Today's guest blogger is Paul Glat, M.D., Director, Burn Center for Children, St. Christopher's Hospital for Children.
The upcoming July Fourth holiday is often filled with fireworks, parades and backyard barbecues. Bringing family and friends together for this annual celebration of summer, it's easy to forget that certain holiday traditions can be hazardous to a child's well-being.
Unfortunately, in my professional experience, July Fourth has become synonymous with burn treatment, especially among small children. While July Fourth will never be without fireworks, sparklers and backyard barbecues, it's important to recognize that these summer traditions can pose dangers. This awareness, coupled with just a few timely precautions, can help minimize the chances that your family's July Fourth holiday ends with a visit to the Emergency Room. Here are a few tips to keep in mind to ensure a safe and fun celebration for all:
Fireworks and Sparklers
The safest way to enjoy fireworks is to attend a community fireworks show put on by professionals. If you do decide to light fireworks at home, light them in an open space a safe distance away from people, pets and houses and light only one firework at a time. Never try to relight a "dud." Adults should be the only individuals handling and lighting the fireworks and adults should always wear eye protection when doing so. Children should be closely supervised around fireworks at all times. Having a fire extinguisher on hand allows for quick action should an accident occur.
Though sparklers may seem like an unlikely culprit for burns and other injuries, the U.S. Consumer Protection Safety Commission reports that 40 percent of all fireworks-related accidents involve sparklers and firecrackers. Sparklers burn extremely hot – around 2,000 degrees – so it's imperative that children hold the sticks at arm's length away from their bodies and faces. Don't allow children to run while holding sparklers and never throw them. Before disposing of fireworks and sparklers, place them in a bucket of water to prevent a fire from starting after the fact.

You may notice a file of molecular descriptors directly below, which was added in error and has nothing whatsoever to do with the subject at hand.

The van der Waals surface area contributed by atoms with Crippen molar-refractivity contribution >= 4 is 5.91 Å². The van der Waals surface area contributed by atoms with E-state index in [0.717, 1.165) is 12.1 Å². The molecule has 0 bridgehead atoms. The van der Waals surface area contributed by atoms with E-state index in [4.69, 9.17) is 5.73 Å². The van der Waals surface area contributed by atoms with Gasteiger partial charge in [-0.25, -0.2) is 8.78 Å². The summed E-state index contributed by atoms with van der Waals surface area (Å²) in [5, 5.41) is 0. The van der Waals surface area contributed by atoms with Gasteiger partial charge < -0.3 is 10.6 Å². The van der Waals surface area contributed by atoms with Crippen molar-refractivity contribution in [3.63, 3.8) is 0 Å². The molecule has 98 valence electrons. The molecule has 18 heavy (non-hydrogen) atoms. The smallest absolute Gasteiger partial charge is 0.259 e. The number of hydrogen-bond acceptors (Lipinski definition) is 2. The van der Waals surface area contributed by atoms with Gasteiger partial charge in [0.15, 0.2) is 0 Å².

More than 8,700 individuals made ER visits in 2014 with thermal burns due to grilling, according to the National Fire Protection Association. More than one third of those injured were children under the age of 5. Never leave a grill unattended. To prevent little ones from reaching up for a hot dog or a hamburger on their own, set a zone around the grill so kids can't get too close. Continue to use caution even after the barbecue is served, grills can stay hot for up to an hour. If using a charcoal grill, be sure to extinguish all coals and dispose of them properly.
The Fourth of July weekend is in the heart of the summer. A sun burn may seem temporary, but long term exposure to UV radiation can cause severe burns or skin cancer. Make sure children apply and reapply broad-spectrum sunscreen with an SPF of 15 or higher throughout the weekend. A general rule is to reapply every two hours and after taking a swim. Try to avoid direct sunlight and don't forget to wear sunglasses and hats.
Despite taking precautions, accidents happen. If a child is injured, remove clothing from the burned area as it may retain heat. Run cool water – not ice water – over the burn. Immediately get your child to a local emergency room or doctor. Avoid home remedies since they're often ineffective. A clean, cool and damp cloth will suffice as you transport your child to the hospital.
For more information, check out the Centers for Disease Control and Prevention's webpage on preventing child injuries.